That all men err, and, consequently, you and I, is, as you say, a self-evident position, and it is one reason why I never dare impose my inferences or my reasonings and conclusions upon others as terms of christian communion. Whatever is matter of fact, plain and incontrovertible testimony, is that, and that alone, in which we cannot err–and that only should be made a term of communion. Our safety is in an unerring rule. By that let us walk; and if in any thing we should be otherwise minded, God will teach us, by our own experience, what we fail to learn from precept.

Alexander Campbell, “Reply to Brother Clack,” Millennial Harbinger (April 1, 1830).

II. It consists of two departments;–the things that God has done for us, and the things that we must do for ourselves. The whole proposition of necessity in this case, must come from the offended party. Man could propose nothing, do nothing to propitiate his Creator, after he had rebelled against him. Heaven, therefore, overtures; and man accepts, surrenders, and returns to God. The Messiah is a gift, sacrifice is a gift, justification is a gift, the Holy Spirit is a gift, eternal life is a gift, and even the means of our personal sanctification is a gift from God. Truly, we are saved by grace. Heaven, we say, does certain things for us, and also proposes to us what we should do to inherit eternal life. It is all of God: for he has sent his Son; he has sent his Spirit; and all that they have done, or shall do, is of free favor; and the proposition concerning our justification and sanctification is equally divine and gracious as the mission of his Son. We are only asked to accept a sacrifice which God has provided for our sins, and then the pardon of them, and to open the doors of our hearts, that the Spirit of God may come in, and make its abode in us. God has provided all these blessings for us, and only requires us to accept of them freely, without any price or idea of merit on our part. But he asks us to receive them cordially, and to give up our hearts to him.

Alexander Campbell, The Christian System, 2nd ed. [1839], Chapter IX, “Religion for Man not Man for Religion.”

We do not suppose all unimmersed persons to be absolute aliens from the family of God–nor are they absolutely excluded from any participation with us in prayer or in the Lord’s supper.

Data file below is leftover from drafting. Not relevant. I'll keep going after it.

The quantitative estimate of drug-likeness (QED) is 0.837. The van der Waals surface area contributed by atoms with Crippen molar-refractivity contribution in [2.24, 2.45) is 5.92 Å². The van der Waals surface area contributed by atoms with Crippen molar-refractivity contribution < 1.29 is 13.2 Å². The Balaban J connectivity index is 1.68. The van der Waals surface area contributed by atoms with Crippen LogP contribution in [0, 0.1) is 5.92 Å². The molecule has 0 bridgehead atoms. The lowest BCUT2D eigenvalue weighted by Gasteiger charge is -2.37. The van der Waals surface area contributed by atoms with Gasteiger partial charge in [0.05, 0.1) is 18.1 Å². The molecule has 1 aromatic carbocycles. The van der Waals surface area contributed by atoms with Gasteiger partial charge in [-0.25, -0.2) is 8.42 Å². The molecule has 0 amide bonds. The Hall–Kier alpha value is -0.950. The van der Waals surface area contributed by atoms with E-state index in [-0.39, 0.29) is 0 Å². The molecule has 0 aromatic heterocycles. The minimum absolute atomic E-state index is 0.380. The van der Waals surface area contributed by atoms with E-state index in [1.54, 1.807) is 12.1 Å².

Alexander Campbell, “The Christian Magazine,” Millennial Harbinger (March, 1845). To the idea that Campbell repudiated his views in the Lunenburg Letter, this is eight years after he wrote the response to the Lunenburg Letter.

I said at the beginning, I say at the close, of my notice of the Evangelical Alliance, that I thank God and take courage at every effort, however imperfect it may be, to open the eyes of the community to the impotency and wickedness of schism, and to impress upon the conscientious and benevolent portion of the Christian profession the excellency, the beauty and the necessity of co-operation in the cause of Christ as prerequisite to the diffusion of Christianity throughout the nations of the earth.

The Reformation for which we plead grew out of a conviction of the enormous evils of schism and partyism, and the first article ever printed by any of the co-operants in the present effort was upon the subject of the necessity, practicability and excellency of Christian union and communion, in order to the purification and extension of the Christian profession. The abjuration of human creeds as roots of bitterness and apples of discord, as the permanent causes of all sectarianism, was set forth as a preliminary step to the purification of the Church and the conversion of the world. The restoration of a pure speech, or the giving of Bible names to Bible ideas, followed in its train, and from these standing-points we have been led step by step to our present position, each one of the prime movers adding to the common stock something of importance, until matters have issued in one of the most extensive moral and ecclesiastical movements and revolutions of the present age.